Ericsson and Microsoft Clear the Air

Sally Khudairi (
Thu, 9 Dec 1999 23:42:07 -0500

Computergram International
Section: 01. Top Stories

Microsoft Corp and LM Ericsson Telefon AB yesterday formally discussed the
mobile internet applications joint-venture and strategic partnership whose
premature announcement on Wednesday created chaos on stock exchanges in
London and Stockholm. The two partners offered little in the way of new
factual information, but senior executives from both companies did much to
convince their audience that Microsoft is no longer in danger of being
isolated by the mobile internet movement.

At a press briefing in Stockholm, Ericsson's president Kurt Hellstrom, and
Microsoft president Steve Ballmer, confirmed that the two companies have
agreed to create a joint-venture company that will develop applications for
mobile devices. The company, as yet unnamed, will be headquartered in
Sweden's "Mobile Valley" near Stockhlom. It will be majority held by
Ericsson, said Hellstrom, although the proportion of shares each partner
will hold is yet to be decided. Staff from both companies, although largely
from Ericsson, will be seconded to the new venture, and its first product is
expected to emerge early next year. That product said Hellstrom "will be
wireless email. The key, the killer application in making the mobile
internet a reality."

This will be only the first of series of applications geared to the needs of
mobile carriers and device users. Ballmer said the companies will seek to
create a standard by bringing together existing standard technologies in
practical formats. To do this, the venture will focus on three key areas, he

The first area will be the emerging standards for harmonized third
generation (3G) mobile networks such as GPRS (the general packet radio
system overlay for GSM). The second effort will be to "create a very
powerful client protocol" which will combine the strengths of WAP (the
wireless application protocol) and XML (Extensible markup language). The
third area of development will focus on Bluetooth, the wireless device
interconnect standard that Ericsson has been instrumental in creating, and
which Microsoft only last week agreed to endorse when it took a place in the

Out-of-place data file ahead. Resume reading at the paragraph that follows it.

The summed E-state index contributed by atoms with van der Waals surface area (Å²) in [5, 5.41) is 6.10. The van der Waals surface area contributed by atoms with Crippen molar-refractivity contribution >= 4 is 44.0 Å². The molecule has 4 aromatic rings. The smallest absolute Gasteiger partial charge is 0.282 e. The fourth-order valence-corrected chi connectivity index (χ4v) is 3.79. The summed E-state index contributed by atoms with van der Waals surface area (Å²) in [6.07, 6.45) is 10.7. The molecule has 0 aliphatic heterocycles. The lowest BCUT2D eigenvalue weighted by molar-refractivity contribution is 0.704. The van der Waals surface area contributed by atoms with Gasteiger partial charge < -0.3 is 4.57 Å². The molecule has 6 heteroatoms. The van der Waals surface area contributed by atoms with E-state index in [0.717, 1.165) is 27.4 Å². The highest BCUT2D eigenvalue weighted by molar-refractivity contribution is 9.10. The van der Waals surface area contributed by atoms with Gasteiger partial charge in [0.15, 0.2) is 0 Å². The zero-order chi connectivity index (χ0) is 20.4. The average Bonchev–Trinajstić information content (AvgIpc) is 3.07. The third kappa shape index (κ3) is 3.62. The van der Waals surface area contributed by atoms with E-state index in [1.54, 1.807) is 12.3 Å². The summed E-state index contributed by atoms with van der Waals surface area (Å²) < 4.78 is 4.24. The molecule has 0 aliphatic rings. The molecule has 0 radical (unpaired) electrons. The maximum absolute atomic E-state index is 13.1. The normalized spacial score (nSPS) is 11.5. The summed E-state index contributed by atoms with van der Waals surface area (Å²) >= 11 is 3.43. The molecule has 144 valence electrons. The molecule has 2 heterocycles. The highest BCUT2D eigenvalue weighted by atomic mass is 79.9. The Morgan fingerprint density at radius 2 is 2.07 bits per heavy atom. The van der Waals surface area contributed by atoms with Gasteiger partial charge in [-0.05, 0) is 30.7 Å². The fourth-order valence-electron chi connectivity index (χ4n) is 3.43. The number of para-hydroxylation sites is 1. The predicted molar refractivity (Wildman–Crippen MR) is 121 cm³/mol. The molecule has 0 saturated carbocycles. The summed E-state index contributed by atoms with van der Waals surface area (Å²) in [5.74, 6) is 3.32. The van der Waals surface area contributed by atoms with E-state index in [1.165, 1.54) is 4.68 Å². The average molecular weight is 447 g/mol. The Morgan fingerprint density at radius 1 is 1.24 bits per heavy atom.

standards consortium's Bluetooth Promotion group.

As a public relations exercise, yesterday's briefing served to reinforce the
message that Microsoft has now fully emerged from the shadows of the mobile
internet scene and negotiated itself a place alongside the movers and shakes
in a market sector that will seek to sell products to an estimated user base
of 450 million by 2004. As a member of Bluetooth's chief policy engine,
Microsoft now stands to penetrate potentially the most important
connectivity standard for next generation domestic and business standards
with its Universal Plug and Play technology. While as Ericsson's partner in
its new venture, it will now work hand in hand with a leading WAP proponent
to flesh that protocol out with XML features.

More immediately, when Ericsson, the world's third largest mobile handset
maker, ships its next range of feature phones in 2000, Microsoft's newly
announced dual-mode HTML and WAP-based Mobile Explorer for feature phones
microbrowser will be onboard. And while yesterday Ericsson executives stuck
religiously to the line that Micro Browser for smartphones will not feature
on the company's more advanced PDA-like phones, and with it Microsoft
Windows CE, the company could still not entirely shake the suspicion that
its new alliance has not loosened its commitment to Symbian.

That company, which Ericsson co-holds with Nokia, Motorola, Matsushita, and
the UK PDA maker, Psion, has suffered a blow to its market credibility from
yesterday's announcement. Its EPOC handheld operating system has already
been hit by Nokia's decision to endorse 3Com's PalmOS as an application
platform for future handheld devices, and now a second major shareholder
appears to be willing to play with a company which is, by any measure, a
deadly competitor for EPOC.

Pressed on the strength of Ericsson's commitment to EPOC the company's
senior VP for marketing and strategic business, Torbjorn Nilsson, said
"today there exists only one operating system in the market for smartphones,
and that's EPOC. So we have to use that one." What then will Ericsson do
when Microsoft unveils its much-vaunted new versions of Windows CE in the